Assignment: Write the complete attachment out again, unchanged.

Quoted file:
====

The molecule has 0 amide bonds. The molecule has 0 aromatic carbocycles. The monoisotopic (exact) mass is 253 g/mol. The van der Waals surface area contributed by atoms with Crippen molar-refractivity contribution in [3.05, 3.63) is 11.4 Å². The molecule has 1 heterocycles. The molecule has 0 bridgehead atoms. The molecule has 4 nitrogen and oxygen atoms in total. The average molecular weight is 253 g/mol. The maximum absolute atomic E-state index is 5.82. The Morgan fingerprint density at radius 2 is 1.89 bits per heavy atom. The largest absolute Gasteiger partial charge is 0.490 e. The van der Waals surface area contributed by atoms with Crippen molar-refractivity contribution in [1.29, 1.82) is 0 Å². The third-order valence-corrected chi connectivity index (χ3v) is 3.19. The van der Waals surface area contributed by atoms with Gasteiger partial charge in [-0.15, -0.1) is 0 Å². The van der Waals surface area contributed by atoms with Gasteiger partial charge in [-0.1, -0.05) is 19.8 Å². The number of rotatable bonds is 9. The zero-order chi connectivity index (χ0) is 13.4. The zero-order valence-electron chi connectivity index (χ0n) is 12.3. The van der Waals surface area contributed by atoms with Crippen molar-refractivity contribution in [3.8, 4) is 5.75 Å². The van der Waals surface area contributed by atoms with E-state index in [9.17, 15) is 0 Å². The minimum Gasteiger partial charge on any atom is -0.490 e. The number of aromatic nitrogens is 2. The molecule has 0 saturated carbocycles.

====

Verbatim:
The molecule has 0 amide bonds. The molecule has 0 aromatic carbocycles. The monoisotopic (exact) mass is 253 g/mol. The van der Waals surface area contributed by atoms with Crippen molar-refractivity contribution in [3.05, 3.63) is 11.4 Å². The molecule has 1 heterocycles. The molecule has 0 bridgehead atoms. The molecule has 4 nitrogen and oxygen atoms in total. The average molecular weight is 253 g/mol. The maximum absolute atomic E-state index is 5.82. The Morgan fingerprint density at radius 2 is 1.89 bits per heavy atom. The largest absolute Gasteiger partial charge is 0.490 e. The van der Waals surface area contributed by atoms with Crippen molar-refractivity contribution in [1.29, 1.82) is 0 Å². The third-order valence-corrected chi connectivity index (χ3v) is 3.19. The van der Waals surface area contributed by atoms with Gasteiger partial charge in [-0.15, -0.1) is 0 Å². The van der Waals surface area contributed by atoms with Gasteiger partial charge in [-0.1, -0.05) is 19.8 Å². The number of rotatable bonds is 9. The zero-order chi connectivity index (χ0) is 13.4. The zero-order valence-electron chi connectivity index (χ0n) is 12.3. The van der Waals surface area contributed by atoms with Crippen molar-refractivity contribution in [3.8, 4) is 5.75 Å². The van der Waals surface area contributed by atoms with E-state index in [9.17, 15) is 0 Å². The minimum Gasteiger partial charge on any atom is -0.490 e. The number of aromatic nitrogens is 2. The molecule has 0 saturated carbocycles.